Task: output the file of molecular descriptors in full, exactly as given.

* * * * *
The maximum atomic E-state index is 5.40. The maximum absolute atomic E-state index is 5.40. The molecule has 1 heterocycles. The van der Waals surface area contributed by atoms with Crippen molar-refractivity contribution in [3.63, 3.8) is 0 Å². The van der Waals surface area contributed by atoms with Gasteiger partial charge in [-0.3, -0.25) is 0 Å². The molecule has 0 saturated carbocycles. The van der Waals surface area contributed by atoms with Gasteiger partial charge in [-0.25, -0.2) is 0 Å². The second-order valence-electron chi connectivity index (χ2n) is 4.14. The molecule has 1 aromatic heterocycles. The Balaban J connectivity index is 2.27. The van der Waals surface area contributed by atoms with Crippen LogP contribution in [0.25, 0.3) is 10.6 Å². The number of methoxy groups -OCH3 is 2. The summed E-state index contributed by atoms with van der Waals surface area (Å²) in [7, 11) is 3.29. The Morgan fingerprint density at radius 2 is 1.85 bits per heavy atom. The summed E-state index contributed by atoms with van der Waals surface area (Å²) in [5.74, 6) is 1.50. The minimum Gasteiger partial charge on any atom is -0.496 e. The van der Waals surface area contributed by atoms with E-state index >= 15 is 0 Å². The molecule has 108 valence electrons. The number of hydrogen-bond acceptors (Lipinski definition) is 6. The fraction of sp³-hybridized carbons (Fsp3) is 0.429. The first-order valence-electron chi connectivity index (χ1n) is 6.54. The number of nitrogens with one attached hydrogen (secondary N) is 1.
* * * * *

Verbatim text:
The maximum atomic E-state index is 5.40. The maximum absolute atomic E-state index is 5.40. The molecule has 1 heterocycles. The van der Waals surface area contributed by atoms with Crippen molar-refractivity contribution in [3.63, 3.8) is 0 Å². The van der Waals surface area contributed by atoms with Gasteiger partial charge in [-0.3, -0.25) is 0 Å². The molecule has 0 saturated carbocycles. The van der Waals surface area contributed by atoms with Gasteiger partial charge in [-0.25, -0.2) is 0 Å². The second-order valence-electron chi connectivity index (χ2n) is 4.14. The molecule has 1 aromatic heterocycles. The Balaban J connectivity index is 2.27. The van der Waals surface area contributed by atoms with Crippen LogP contribution in [0.25, 0.3) is 10.6 Å². The number of methoxy groups -OCH3 is 2. The summed E-state index contributed by atoms with van der Waals surface area (Å²) in [7, 11) is 3.29. The Morgan fingerprint density at radius 2 is 1.85 bits per heavy atom. The summed E-state index contributed by atoms with van der Waals surface area (Å²) in [5.74, 6) is 1.50. The minimum Gasteiger partial charge on any atom is -0.496 e. The van der Waals surface area contributed by atoms with E-state index >= 15 is 0 Å². The molecule has 108 valence electrons. The number of hydrogen-bond acceptors (Lipinski definition) is 6. The fraction of sp³-hybridized carbons (Fsp3) is 0.429. The first-order valence-electron chi connectivity index (χ1n) is 6.54. The number of nitrogens with one attached hydrogen (secondary N) is 1.